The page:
Jan. 27, 2014
By Tony Phifer
Not long after the Denver Broncos beat the New England Patriots in the AFC Championship Game for the right to play the Seattle Seahawks in Super Bowl XLVIII, Joel Dreessen got a call from one of his oldest friends, who wanted to reminisce about backyard football games in their hometown, Fort Morgan.
"My parents had a huge yard, and it was perfect for football," Dreessen said. "We used to play games all the time, call them the Super Bowl and dream we would one day play in the game. My buddy called me to congratulate me on making all of our dreams come true."
Dream come true
Dreessen, a former CSU star and current tight end for the Broncos, will be making his first trip to the Super Bowl after eight seasons in the NFL. It's a rare opportunity - one most NFL players never experience - and he plans to make the most of it.
"You work so hard to get here so you want to make sure you take advantage," he said. "This is the most competitive business in the world. We can already say we're better than 30 other teams, which is pretty remarkable. But we want to make it all 31 by beating the Seahawks."
This is Dreessen's second year with the Broncos after spending the previous five seasons with the Houston Texans. He had his best season last year playing with newly acquired Broncos quarterback Peyton Manning, but a preseason knee injury has limited his playing time this year. After playing a limited role in the final 13 regular-season games, he has been inactive for Denver's playoff wins over San Diego and New England.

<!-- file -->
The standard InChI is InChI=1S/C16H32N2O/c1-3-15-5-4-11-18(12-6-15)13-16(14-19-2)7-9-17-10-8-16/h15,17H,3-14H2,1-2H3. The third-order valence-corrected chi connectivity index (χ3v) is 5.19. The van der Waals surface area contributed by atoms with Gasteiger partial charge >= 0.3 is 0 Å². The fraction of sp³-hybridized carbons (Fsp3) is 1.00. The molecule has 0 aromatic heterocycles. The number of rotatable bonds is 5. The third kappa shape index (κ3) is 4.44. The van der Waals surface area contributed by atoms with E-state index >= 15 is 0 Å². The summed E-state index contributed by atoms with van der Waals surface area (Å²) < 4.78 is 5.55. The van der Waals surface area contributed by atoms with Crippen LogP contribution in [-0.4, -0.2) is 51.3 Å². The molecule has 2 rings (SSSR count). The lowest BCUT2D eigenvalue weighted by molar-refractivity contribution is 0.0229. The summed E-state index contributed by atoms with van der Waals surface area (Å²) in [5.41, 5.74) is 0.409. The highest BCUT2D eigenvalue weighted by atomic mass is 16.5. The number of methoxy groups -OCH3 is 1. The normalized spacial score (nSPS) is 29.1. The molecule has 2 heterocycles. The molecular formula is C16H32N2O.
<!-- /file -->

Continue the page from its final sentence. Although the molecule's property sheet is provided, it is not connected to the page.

"It's been a frustrating season for me personally," he said. "Any time you miss all of training camp and the first three weeks of the season it's going to be tough. Plus, we've got a lot of good tight ends on this team. Once the season starts the coaches aren't messing with the depth chart, and I get that."
Despite the frustration - he caught just seven passes this year after reeling in a career-best 41 last year - he's excited to do whatever he can to help the Broncos win. He participates in every practice and will be ready if the game plan calls for a tight end with superior blocking skills - Dreessen's specialty.
He developed that skill at CSU, twice earning all-Mountain West Conference honors while starting 45 games from 2001-04. He played all four seasons for legendary coach Sonny Lubick, earning trips to four bowl games.
"I say this all the time - Sonny was such a great leader of young men," Dreessen said. "I learned more about how to be a good person than a great football player, and that has proven to be invaluable. I loved the entire CSU experience - living and working with my teammates, earning a degree (in Business Management) and working hard to get better. It gave me an education in every way."
Ram vs. Ram
In an interesting twist, Dreessen's position coach at CSU - Brian Schneider - will also be making his first Super Bowl appearance. Schneider, an all-conference linebacker for the Rams, is the special teams coordinator for the Seahawks.
Dreessen, who lives in Parker with his wife (Stacy) and children (Dylan and Kyla) during the season, is doing his best to stay focused heading into the biggest game of his career.
"Honestly, I think the outcome of this game will be decided by the basics - blocking, tackling and execution," he said. "You're never going to play the perfect game, but we'd like to be as close to that as we can. This is for the world championship. To have the opportunity to say we did it better than everyone else is really special, and we want to take advantage of that."
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